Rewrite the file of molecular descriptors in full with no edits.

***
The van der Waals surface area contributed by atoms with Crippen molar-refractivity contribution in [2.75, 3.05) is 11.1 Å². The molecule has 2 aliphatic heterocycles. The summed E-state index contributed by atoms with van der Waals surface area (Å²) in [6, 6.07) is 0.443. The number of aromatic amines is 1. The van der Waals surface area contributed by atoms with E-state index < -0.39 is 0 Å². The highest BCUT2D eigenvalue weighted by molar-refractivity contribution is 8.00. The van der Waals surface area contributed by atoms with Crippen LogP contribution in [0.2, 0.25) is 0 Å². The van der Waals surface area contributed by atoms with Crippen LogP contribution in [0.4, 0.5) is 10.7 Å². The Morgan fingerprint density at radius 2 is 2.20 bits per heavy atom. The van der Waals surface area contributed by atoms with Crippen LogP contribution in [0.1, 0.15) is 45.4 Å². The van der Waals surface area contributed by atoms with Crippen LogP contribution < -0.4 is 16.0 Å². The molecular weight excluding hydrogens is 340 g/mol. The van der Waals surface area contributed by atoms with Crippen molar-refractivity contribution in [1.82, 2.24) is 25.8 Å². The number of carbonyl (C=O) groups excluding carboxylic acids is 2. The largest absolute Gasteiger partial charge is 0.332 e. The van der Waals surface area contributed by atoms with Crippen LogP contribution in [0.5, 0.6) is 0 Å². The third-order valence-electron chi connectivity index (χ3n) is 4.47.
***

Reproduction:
The van der Waals surface area contributed by atoms with Crippen molar-refractivity contribution in [2.75, 3.05) is 11.1 Å². The molecule has 2 aliphatic heterocycles. The summed E-state index contributed by atoms with van der Waals surface area (Å²) in [6, 6.07) is 0.443. The number of aromatic amines is 1. The van der Waals surface area contributed by atoms with E-state index < -0.39 is 0 Å². The highest BCUT2D eigenvalue weighted by molar-refractivity contribution is 8.00. The van der Waals surface area contributed by atoms with Crippen LogP contribution in [0.2, 0.25) is 0 Å². The van der Waals surface area contributed by atoms with Crippen LogP contribution in [0.4, 0.5) is 10.7 Å². The Morgan fingerprint density at radius 2 is 2.20 bits per heavy atom. The van der Waals surface area contributed by atoms with Crippen LogP contribution in [0.1, 0.15) is 45.4 Å². The van der Waals surface area contributed by atoms with Crippen LogP contribution < -0.4 is 16.0 Å². The molecular weight excluding hydrogens is 340 g/mol. The van der Waals surface area contributed by atoms with Crippen molar-refractivity contribution in [1.82, 2.24) is 25.8 Å². The number of carbonyl (C=O) groups excluding carboxylic acids is 2. The largest absolute Gasteiger partial charge is 0.332 e. The van der Waals surface area contributed by atoms with Crippen LogP contribution in [0.5, 0.6) is 0 Å². The third-order valence-electron chi connectivity index (χ3n) is 4.47.